About this Research Topic
Retinal degenerative diseases such as age-related macular degeneration (AMD), diabetic retinopathy (DR), glaucoma, and retinitis pigmentosa (RP) are an increasing problem in modern society.
Impaired vision leads to a highly incapacitating condition to maintain everyday life. Blindness alone affects 34 million people worldwide. With an increasing population and its continuous aging, blinding diseases may reach epidemic levels.
Despite the advancing knowledge on genetics and molecular mechanisms of retinal degeneration processes, there is no effective cure option to date, presenting an urgent need for developing novel treatment strategies. Although some of these treatment approaches aim to rescue remaining retinal cells and thus have to be applied at early stages of the disease (e.g. gene therapy, neuroprotection, pharmacology, etc), other therapeutic interventions target late disease stages when the majority or all retinal cells have been lost, making them particularly challenging.
The aim of this Research Topic is to gather Original Articles and Reviews based on the current studies regarding the molecular and cellular mechanisms, signaling pathways, and therapy approaches in retinal degeneration, including the following topics:
Neuroprotection; Neuroprotection is a therapeutic strategy for treatment of retinal neurodegenerative disease that is independent of the degeneration etiology. It has been shown in a variety of experimental models over the last decades, that neurotrophic factors (e.g. NGF, BDNF, CNTF, GDNF), antioxidants (e.g. resveratrol, lutein, zeaxanthin, β-carotene), HDAC inhibitors, and some vitamins (e.g. vitamins A, C, and E) have the potential to delay neuronal apoptosis.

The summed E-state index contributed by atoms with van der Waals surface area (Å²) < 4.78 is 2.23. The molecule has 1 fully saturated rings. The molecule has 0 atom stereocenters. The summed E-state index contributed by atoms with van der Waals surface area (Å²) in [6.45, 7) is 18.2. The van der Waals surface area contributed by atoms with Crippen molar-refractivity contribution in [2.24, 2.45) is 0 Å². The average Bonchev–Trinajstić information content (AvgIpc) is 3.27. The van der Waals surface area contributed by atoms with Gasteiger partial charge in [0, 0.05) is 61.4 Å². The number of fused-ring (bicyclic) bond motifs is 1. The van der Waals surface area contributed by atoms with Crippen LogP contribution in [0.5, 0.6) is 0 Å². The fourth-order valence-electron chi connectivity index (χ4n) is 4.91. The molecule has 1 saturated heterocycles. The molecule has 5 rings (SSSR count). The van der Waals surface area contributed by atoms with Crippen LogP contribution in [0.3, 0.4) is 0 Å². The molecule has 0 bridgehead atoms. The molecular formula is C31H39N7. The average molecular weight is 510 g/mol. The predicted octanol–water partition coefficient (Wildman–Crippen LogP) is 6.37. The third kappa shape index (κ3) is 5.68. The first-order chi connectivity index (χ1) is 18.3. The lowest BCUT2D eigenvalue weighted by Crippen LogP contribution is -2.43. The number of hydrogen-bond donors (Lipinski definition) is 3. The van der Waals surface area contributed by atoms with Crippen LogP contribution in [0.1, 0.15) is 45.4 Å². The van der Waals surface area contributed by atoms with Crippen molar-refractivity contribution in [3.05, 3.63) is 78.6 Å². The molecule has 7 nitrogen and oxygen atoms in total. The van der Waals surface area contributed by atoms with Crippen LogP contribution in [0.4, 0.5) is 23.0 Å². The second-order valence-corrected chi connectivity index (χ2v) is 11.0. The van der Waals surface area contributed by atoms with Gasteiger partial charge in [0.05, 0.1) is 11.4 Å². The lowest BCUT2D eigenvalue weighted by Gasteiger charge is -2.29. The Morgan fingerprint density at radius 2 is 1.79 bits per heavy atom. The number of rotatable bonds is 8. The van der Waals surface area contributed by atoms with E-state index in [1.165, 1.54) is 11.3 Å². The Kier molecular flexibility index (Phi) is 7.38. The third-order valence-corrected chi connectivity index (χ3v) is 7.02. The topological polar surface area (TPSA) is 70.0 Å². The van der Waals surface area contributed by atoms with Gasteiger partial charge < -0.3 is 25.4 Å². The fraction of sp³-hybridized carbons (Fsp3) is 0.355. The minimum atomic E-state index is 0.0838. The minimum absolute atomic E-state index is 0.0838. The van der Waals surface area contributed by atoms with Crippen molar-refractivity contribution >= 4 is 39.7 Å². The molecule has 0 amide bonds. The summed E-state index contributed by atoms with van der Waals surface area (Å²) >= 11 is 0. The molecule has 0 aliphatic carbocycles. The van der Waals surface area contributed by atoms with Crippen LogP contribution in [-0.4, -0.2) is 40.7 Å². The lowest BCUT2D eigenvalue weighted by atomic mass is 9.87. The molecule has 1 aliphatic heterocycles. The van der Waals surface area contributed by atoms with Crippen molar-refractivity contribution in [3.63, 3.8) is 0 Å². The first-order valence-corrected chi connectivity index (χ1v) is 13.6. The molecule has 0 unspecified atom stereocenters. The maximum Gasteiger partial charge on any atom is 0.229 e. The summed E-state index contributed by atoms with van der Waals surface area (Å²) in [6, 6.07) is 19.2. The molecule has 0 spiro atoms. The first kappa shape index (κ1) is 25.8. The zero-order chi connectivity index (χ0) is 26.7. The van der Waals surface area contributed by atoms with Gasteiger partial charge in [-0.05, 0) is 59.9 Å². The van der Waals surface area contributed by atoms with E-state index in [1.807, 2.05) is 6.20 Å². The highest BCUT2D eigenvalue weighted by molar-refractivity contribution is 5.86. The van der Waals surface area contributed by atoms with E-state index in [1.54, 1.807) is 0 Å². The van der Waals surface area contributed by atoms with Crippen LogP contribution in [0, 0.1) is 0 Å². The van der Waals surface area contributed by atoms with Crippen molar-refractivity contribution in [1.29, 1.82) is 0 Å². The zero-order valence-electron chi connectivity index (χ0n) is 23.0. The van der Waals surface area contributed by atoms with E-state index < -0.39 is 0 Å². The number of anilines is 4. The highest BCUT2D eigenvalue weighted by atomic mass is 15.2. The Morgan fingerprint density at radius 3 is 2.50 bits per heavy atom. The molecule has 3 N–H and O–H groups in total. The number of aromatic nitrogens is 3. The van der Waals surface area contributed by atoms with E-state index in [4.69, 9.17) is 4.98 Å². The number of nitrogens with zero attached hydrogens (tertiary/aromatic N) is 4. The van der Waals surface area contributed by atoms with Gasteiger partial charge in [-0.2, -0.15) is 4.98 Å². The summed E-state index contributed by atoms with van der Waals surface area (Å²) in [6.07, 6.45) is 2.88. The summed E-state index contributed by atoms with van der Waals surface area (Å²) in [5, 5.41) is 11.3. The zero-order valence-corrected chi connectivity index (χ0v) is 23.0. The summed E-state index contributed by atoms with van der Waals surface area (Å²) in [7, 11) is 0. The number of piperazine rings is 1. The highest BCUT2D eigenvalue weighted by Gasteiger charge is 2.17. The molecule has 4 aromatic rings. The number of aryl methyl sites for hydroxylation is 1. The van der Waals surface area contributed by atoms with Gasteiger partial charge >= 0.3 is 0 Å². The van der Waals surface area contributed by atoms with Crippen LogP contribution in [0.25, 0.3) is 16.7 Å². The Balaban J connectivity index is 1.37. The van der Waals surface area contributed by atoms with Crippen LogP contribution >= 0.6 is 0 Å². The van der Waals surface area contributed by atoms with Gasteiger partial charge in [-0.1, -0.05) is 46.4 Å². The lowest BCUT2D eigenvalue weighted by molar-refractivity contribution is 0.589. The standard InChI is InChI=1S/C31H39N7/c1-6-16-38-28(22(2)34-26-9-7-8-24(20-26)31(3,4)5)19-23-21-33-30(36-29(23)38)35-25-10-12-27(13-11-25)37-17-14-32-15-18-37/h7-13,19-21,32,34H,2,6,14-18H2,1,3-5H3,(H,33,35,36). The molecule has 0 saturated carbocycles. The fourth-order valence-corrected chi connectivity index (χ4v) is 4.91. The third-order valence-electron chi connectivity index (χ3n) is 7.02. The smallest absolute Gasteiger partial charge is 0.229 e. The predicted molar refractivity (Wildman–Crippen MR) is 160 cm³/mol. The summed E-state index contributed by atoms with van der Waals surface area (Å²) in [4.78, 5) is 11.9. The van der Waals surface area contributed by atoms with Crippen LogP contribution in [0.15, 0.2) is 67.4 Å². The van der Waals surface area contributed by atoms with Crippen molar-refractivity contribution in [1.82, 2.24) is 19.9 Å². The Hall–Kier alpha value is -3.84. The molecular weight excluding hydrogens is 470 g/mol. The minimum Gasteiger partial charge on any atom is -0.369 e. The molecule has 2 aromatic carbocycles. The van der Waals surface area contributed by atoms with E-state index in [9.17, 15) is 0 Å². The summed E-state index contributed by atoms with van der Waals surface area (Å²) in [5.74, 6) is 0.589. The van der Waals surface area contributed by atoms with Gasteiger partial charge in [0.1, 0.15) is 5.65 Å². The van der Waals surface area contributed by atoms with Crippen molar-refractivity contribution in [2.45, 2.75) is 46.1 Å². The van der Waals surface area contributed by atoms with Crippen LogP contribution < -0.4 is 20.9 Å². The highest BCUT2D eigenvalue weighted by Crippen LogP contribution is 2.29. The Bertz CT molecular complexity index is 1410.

Gene therapy; An abnormal gene causing a certain disease is replaced by a normal gene in gene therapy. Adeno-associated viruses (AAV) and lentiviruses are used as tools for gene insertion in vivo and ex vivo. Recombinant AAV vectors are currently among the most frequent vectors for use in clinical trials for ocular disorders, e.g. Leber congenital amaurosis (LCA) linked to RPE65 deficiency and Choroideremia. The variability of the success rate of gene replacement therapy may be explained by the interaction of multiple factors such as the type of AAV (e.g. serotype, single- or double-stranded vector), the type of target cell, the animal model, the rate of degeneration, the offset time of treatment, the species specificity of the therapeutic transgene as well the structure, localization and molecular function of the gene product
Stem cells; The cell transplantation technique is a highly attractive strategy to replace degenerated retinal cells with healthy cells without genetic defects. Lately, retinal cells derived from induced-pluripotent stem (iPS) cells, are generating a huge impact in the field.
Retinal prostheses: Electronic prostheses are high-tech devices for electrical stimulation of internal retinal neurons and can be used to transduce light, which is the function of photoreceptor cells, and transmit it into ganglion cells in the inner retinal layer. Preclinical and clinical trials in this area continue to be studied.
Optogenetics ; The studies focused on a biological technique to induce light sensitivity in retinal cells such as bipolar cells, ganglion cells or cone photoreceptors by optogenetic approaches to target gene distribution.
Keywords: Retina, Retinal disease, Therapy approaches, Neurodegeneration, Gene therapy
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